What is SCI?
Living well with Spinal Cord Injury
The spinal cord
The central nervous system
What to do if AD is suspected
FAQs about AD
What is AD?
How can I prevent it?
Signs and symptoms
Exercise and SCI
Before you exercise – things to watch out for
Gym Buddy scheme
Take a course or take up an activity
Bladder and Bowel Management
Why is BM important?
Needs and aims
Injury above T-12
Injury L1/T12 and below
Bristol Stool scale
Longer term problems
Your skin after SCI
Skin indicators to watch for
Skincare after bedrest
What if the skin continues to mark?
Suitable clothing for mobilisation and exercise
Respiratory issues – coming soon!
Support for Family & Friends
Hearing the news
Emotional impact of SCI
Understanding children’s reactions
Helping your child while you’re in hospital
Coping with being in hospital
Physical contact with children
Activities with children
Children helping with care
Other ways of keeping in contact
Talking to your child about your injury
What should children be told?
Information, support and resources
Support for children and young adults at the NSIC (St Francis Ward)
About St Francis Ward
What to expect
St Francis Ward Medical and Nursing Team
Occupational Therapy Service
Clinical Nutrition and Dietetics
Inpatient paediatric programme
St Francis Ward annual report 2018/2019
Growing up with SCI
Going back to school
Clubs, sports and extra curricular activities
AD and returning to school
Looking to the Future
Changing roles at home
Moving home or school
Looking to the Future
Going back to work may seem like an impossible task in the early days after the onset of an SCI
The potential loss of an existing job can be a devastating blow, not only to the injured person’s identity but also to their sense of worth and self-respect.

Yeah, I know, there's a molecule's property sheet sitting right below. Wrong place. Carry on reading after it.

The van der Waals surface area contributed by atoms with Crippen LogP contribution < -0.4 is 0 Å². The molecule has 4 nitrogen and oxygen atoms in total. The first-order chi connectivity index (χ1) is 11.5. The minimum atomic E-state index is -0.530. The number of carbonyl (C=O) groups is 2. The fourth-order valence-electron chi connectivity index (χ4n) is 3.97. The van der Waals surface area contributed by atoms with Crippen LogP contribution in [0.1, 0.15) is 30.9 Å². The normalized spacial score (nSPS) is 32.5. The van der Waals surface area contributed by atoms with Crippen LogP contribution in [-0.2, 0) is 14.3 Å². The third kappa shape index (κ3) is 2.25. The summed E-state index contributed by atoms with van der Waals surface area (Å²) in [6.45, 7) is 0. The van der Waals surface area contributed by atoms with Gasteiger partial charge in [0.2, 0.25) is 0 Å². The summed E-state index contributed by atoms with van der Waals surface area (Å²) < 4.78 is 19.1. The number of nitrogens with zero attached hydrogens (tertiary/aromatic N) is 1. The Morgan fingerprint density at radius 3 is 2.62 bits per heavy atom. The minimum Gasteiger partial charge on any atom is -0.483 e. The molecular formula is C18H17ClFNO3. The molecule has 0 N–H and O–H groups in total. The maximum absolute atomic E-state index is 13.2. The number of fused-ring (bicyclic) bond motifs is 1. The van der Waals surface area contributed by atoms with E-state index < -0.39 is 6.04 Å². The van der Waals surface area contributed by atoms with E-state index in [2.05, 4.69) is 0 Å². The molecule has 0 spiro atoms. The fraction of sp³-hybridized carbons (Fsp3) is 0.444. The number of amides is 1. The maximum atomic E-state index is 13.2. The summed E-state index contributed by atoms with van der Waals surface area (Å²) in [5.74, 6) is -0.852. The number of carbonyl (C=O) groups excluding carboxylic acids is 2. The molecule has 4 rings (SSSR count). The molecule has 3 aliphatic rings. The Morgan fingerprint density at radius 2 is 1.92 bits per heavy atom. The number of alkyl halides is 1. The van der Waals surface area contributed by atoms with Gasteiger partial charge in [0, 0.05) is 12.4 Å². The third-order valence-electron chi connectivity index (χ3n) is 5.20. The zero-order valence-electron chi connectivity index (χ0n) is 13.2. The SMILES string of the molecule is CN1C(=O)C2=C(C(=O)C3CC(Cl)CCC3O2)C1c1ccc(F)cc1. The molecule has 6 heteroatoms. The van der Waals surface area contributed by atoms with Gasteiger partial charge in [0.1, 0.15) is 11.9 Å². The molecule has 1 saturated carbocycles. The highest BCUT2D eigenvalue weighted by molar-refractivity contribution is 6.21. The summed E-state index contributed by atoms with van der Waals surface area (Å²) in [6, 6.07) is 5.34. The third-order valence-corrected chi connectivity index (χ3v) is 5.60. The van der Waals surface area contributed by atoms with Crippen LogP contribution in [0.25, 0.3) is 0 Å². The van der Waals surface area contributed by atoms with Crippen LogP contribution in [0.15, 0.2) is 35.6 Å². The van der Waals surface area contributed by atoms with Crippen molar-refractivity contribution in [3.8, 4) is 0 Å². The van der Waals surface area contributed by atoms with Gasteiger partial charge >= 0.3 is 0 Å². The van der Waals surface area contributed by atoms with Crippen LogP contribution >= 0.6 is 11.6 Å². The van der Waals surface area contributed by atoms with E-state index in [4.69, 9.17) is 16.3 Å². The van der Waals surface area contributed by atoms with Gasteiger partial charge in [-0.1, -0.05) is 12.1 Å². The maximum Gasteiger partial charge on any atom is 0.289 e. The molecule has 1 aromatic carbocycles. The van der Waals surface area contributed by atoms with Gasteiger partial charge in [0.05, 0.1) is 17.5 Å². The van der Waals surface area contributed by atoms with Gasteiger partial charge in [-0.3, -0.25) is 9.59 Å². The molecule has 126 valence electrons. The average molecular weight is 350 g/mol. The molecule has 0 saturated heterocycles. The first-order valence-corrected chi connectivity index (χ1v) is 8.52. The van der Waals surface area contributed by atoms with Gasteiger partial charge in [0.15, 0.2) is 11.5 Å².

It may be that you are the main bread winner for your family and your job has been compromised by the impact of your relative’s SCI on your working life
Having to take long periods of time off work may become complicated, especially if your colleagues are carrying your workload or your employer is not sympathetic to your situation.
In addition, there is the potential loss of a close working relationship with colleagues in the workplace.
Until the full extent of the injury is known and hospital rehabilitation has come to an end, it will be difficult to make concrete plans for a return to work
But employers can do a great deal to encourage and reassure your or your relative that they have a future in employment.
Your role may be to make an initial approach to the employer and open up a dialogue about the future.
Many people do go back to work at a later stage, either to the same work or to another job within the company, or they might have a career change or become self-employed
Having an SCI definitely doesn’t mean that a person will not be able to work again, but they may find that they need to go back to college to learn other skills.
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